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Jay Monahan is allowed to change his mind. How he did is harder to understand

June 08, 2023
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David Cannon

On April 17, 2021, about a week after Hideki Matsuyama won the Masters and sparked giddy conversation about a global golf explosion—perhaps to be realized decades into the future by a slew of even greater Asiatic champions—executives at an international golf consulting firm, two of whom graduated from the University of St. Andrews in Scotland, sent a letter across the Atlantic ocean to the desk of Jay Monahan in Ponte Vedra. With a pledge of Saudi Arabian backing from the Public Investment Firm, it outlined a series of "super" professional golf events that would sit atop the existing ecosystem of established tours. Much hand wringing went into making the tone of the letter seem not aggressive, rather respectful and cooperative.

Jay Monahan didn't respond to the letter. He would not meet with these people.

On the morning of June 6, 2023, Monahan teed it up at Deepdale Golf Club in New York with his new chairman, Yasir Al-Rumayyan, before flying to Toronto to tell PGA Tour pros at the Canadian Open about his change of heart. Or mind, depending on one's view of where morality resides.

Holding to a fixed, unmoving position is not necessarily a requirement of moral behavior. To be open to the change that comes with intellectual reflection is a key element of growth. Same as diplomats continually wrestle to balance interests with foreign leaders whose other actions they find reprehensible, so too did Jay Monahan weigh the futures of hundreds of pro golfers and the game at large in an unstable world. He can be forgiven for taking nearly two years to get here. He can be forgiven for changing his mind.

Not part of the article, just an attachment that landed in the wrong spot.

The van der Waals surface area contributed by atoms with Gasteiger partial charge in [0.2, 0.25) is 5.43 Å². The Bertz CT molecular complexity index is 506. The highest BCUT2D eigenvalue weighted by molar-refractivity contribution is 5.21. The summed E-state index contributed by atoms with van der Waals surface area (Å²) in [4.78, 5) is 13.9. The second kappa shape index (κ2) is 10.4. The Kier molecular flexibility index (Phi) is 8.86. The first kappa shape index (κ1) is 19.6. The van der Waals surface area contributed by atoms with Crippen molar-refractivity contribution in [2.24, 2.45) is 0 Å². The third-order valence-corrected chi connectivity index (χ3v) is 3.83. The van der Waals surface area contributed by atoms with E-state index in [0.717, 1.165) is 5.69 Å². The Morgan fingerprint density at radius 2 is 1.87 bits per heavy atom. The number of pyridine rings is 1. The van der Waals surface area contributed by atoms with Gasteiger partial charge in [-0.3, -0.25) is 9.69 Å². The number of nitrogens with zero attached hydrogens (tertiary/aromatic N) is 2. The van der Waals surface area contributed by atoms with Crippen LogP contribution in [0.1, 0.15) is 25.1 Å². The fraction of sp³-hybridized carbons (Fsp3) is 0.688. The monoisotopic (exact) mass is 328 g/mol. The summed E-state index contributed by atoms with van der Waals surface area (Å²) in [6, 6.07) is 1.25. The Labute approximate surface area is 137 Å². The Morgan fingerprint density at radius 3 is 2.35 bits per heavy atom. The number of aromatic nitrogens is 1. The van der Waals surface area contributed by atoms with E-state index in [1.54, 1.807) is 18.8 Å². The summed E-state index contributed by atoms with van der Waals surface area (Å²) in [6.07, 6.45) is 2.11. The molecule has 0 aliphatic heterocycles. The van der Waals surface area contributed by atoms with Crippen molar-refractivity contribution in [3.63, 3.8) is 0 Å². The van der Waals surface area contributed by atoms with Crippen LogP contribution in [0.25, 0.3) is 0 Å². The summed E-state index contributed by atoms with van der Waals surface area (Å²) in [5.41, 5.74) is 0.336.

Though Monahan isn't owed forgiveness from the families of 9-11. Nor will he likely get it from many pros, agents, politicians, media and fans he convinced to amplify his message that to play for the Saudis equated to immorality. "I would ask any player that has left, or any player that would consider leaving, 'Have you ever had to apologize for being a member of the PGA Tour?'" are just some of several incendiary words that will forever glow like embers. He engaged his constituency emotionally, rather than pragmatically, and that's why the turnabout burns. People understand that legal and business landscapes shift, and reversals get made behind closed doors. But changes in morality must occur in the open. A sudden appearance on CNBC was galling.

Of course, the nature of mergers and acquisitions is secrecy. We marveled at how top players and tour executives didn't know about the deal, but that's how these things go down. Notice how the alleged other architects of the deal have remained out of the spotlight and the humbling experience of changing one's stance publicly.

What if Jay Monahan had never framed the fracture in professional golf on moral grounds? What if he had just focused on the strengths of the PGA Tour without attacking the values of the opposition? In all likelihood, we'd have ended up in the same place. The financial arm of the royal family of Saudi Arabia, an entity with limitless money, wanted to get into golf and wouldn't take no for an answer.

"Sports have become a unique asset class, one with returns better than the best art in the world," says Professor Marty Conway, who teaches classes in international sports management at Georgetown University. With Uber as just one example, "The PIF likes to get into business spaces and widen them out across countries and cultures." Sportswashing is too simplistic a term. "The proliferation of dollars going from east to west is unsettling for people who've watched it go the other way for 70 years."

How the modern forces of technology, globalization and capitalism will converge is overwhelming to consider. Might a niche game like golf become an entertainment behemoth justifying billions of dollars in investment, you know, like where it actually makes sense for a golfer to win a single check that's greater than Jack Nicklaus' career earnings? If golf gets popular like soccer, another sport into which Saudi Arabia is in deep, then maybe, yes. Jay Monahan has asked that we judge him in 10 years.

But because of the speed and concealment by which he changed course, that judgment will come the next time a human rights atrocity occurs in Saudi Arabia. For the sake of all of us, naive as it may sound, let's hope that's far off.